INSTITUTE FOR INQUIRY
Foam is a material made up of gas bubbles separated from one another
by a liquid film. Foam has physical properties which can serve
as a model for may other phenomena. It also serves as a vehicle
for learning about the complexities of surface area. In the following
investigation, you will explore some of the physical properties
(for each group)
- two 6" desert
size plastic coated plates
- 2 bowls
- 1 teaspoon
- 1 cup (about
- 1 or preferably
2 hand mixers
- one set of
- 1 ruler
- 1 magnifying
spoons or tongue depressors
Put 1 tsp. of Joy or Dawn detergent and 1 cup (8 oz.) of water
in each of two bowls.
Beat each mixture with an eggbeater counting the strokes.
Bowl A 200 strokes
Bowl B 600 strokes
1/ Which foam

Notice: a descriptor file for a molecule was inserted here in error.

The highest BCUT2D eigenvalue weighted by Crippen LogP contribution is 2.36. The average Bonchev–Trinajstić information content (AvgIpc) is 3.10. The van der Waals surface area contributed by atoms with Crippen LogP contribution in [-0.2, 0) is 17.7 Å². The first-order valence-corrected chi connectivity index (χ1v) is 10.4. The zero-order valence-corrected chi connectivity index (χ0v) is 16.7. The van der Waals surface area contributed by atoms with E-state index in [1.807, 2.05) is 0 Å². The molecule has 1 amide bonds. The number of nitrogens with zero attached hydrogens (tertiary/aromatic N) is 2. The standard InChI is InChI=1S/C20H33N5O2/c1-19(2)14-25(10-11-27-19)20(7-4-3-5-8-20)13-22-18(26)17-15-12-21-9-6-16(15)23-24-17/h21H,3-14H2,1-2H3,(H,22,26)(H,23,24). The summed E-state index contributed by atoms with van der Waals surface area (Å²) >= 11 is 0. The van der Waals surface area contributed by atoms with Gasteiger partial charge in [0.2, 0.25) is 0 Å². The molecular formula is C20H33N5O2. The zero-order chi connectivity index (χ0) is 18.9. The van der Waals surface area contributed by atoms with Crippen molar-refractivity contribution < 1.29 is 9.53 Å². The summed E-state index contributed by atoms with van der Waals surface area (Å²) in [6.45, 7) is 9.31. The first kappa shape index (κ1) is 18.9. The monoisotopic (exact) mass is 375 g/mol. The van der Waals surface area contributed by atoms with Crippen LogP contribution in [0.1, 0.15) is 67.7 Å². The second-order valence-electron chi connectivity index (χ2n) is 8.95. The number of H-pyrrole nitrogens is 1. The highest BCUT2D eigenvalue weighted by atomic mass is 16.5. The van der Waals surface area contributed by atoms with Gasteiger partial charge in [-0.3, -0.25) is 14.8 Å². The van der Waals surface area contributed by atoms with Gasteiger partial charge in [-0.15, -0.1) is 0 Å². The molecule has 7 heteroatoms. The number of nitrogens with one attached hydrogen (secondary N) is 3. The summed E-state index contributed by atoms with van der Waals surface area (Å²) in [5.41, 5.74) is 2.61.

has bigger bubbles, A or B?
On the small
plastic plates, build piles of foam as high as you can.
2/ How high a pile can you build with A? How high a pile can you
build with B?
On small plastic plates, build mounds of foam 4 inches high; one
with foam A and one with foam B. Try to make a dowel stand vertically
in the foam, with the pointed end of the dowel down.
3/ Which is the longest dowel that will stand in foam A? Which is
the longest dowel that will stand in foam B?
4/ Which foam is the strongest, A or B?
5/ In the experiments above, what other differences did you notice
between foam A and B?